When a peripheral transfer is initiated the number of words or characters called for is added into the program timer although when reading magnetic tape or using modes 1 or 21 on paper tape there may be less actual hesitations. When a program is running at the same time as a peripheral device the peripheral device control unit has priority over the central machine in use of the core store and whenever the peripheral uses a core store cycle the timer does not get augmented; this happens whether or not the computer required access to the store at that time. The occurrence of hesitations prevents the computer from making effective use of the 12 microsec core store cycle, on the other hand if a hesitation occurs at the time a jump instruction is about to jump, the jump can actually take place quicker than it otherwise would.
The time taken to obey a section of program on Orion is not
directly the sum of the times for the individual instructions since each
instruction time is a function of the conditions at entry and so depends on the
preceding instructions in the program. Nonetheless it is hoped that the
figures given below are useful averages when due notice is taken of the effects
described above. While efforts have been made to ensure accuracy, the times
required by instructions may, in the end, be different for technical reasons
from those given here.
This section gives the average time taken to obey instructions. For those which involve an arithmetical process (this includes comparisons made for jumps and table searching etc.) the time may be faster or slower than that stated, depending on the carries involved, i.e. on the operands. The timing for the floatingpoint instructions depends to a great extent on the operands.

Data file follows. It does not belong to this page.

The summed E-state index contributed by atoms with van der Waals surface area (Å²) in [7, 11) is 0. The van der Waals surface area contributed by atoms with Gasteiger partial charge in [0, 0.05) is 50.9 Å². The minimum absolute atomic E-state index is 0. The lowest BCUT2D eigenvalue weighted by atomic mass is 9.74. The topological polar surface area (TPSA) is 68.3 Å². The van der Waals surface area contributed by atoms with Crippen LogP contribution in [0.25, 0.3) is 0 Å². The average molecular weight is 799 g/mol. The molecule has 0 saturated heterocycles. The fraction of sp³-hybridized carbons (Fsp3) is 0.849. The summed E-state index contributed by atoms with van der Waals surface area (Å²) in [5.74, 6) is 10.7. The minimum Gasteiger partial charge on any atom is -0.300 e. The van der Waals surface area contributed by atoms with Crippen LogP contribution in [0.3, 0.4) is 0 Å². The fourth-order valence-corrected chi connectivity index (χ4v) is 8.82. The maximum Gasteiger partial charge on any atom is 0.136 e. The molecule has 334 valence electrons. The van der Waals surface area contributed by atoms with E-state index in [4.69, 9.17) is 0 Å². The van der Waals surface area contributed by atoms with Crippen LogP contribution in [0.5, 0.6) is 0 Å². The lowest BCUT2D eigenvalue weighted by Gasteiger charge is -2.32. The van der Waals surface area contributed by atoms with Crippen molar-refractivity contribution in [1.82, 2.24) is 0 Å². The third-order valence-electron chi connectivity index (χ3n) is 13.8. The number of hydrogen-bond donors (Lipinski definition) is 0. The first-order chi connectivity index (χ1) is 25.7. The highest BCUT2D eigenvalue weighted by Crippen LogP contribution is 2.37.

3.A.1 Orion 1 Instruction Times ( Times in micro seconds)
Replacement of an address takes 16 microseconds.

3address 
2address 
2add unmodified 
Group 0 
80 
80 
64 
(03 and 04) 
64 
80 
64 




Group 1 
64 
64 
48 
(13 and 14) 
48 
64 
48 




Group 2 
As for Group 0 






Group 3 



30,31 
208 
208 
192 
32 
240 
240 
224 
33 
272 
288 
272 
34 
80+F 
80+F 
64+F 
where where n is the number of significant bits in Y.
Group 4 (average times for 4 runs)
40 
765 
773 
755 
41 
700 
718 
686 
42 
1725 
1737 
1728 
43 
588 
598 
571 
44 
620 
626 
608 
45 
621 
631 
610 
Group 5
n is the number of places shifted.
50 to 53
n<24 
64+4n 
64+4n 
48+4n 
n≥24 
64+4(n24) 
64+4(n24) 
48+4(n24) 
54 to 57
n<48 
128+4n 
140+4n 
112+4n 
n>48 
128+4(n48) 
140+4(n48) 
112+4(n48) 
54 for n=48 
129+192 
140+192 
112+192 
5557 for n=48 
As for n>48 


For 54 and 55 if x*<0 then partial justification takes 16 microseconds.

3address 
2address 
2add unmodified 
Group 6 




Jump, No Jump 
Jump, No Jump 
Jump, No Jump 
60 to 62 
120, 80 
96, 64 
64, 32 
63 and 64 
112, 80 
96, 64 
64, 32 
65 
120, 64 
96, 64 
64, 32 
66 
120, 64 
96, 64 
72, 32 
67 
104, 80 
96, 64 
72, 32 
Group 7 




Jump, No Jump 
Jump, No Jump 
Jump, No Jump 
70 to 73 
96, 64 
80, 48 
64, 32 
74 
80, 64 
, 48 
, 32 
75 
96, 48 
80,  
64,  
76 and 77 
96, 48 
80, 48 
64, 32 
Group 8 




Jump, No Jump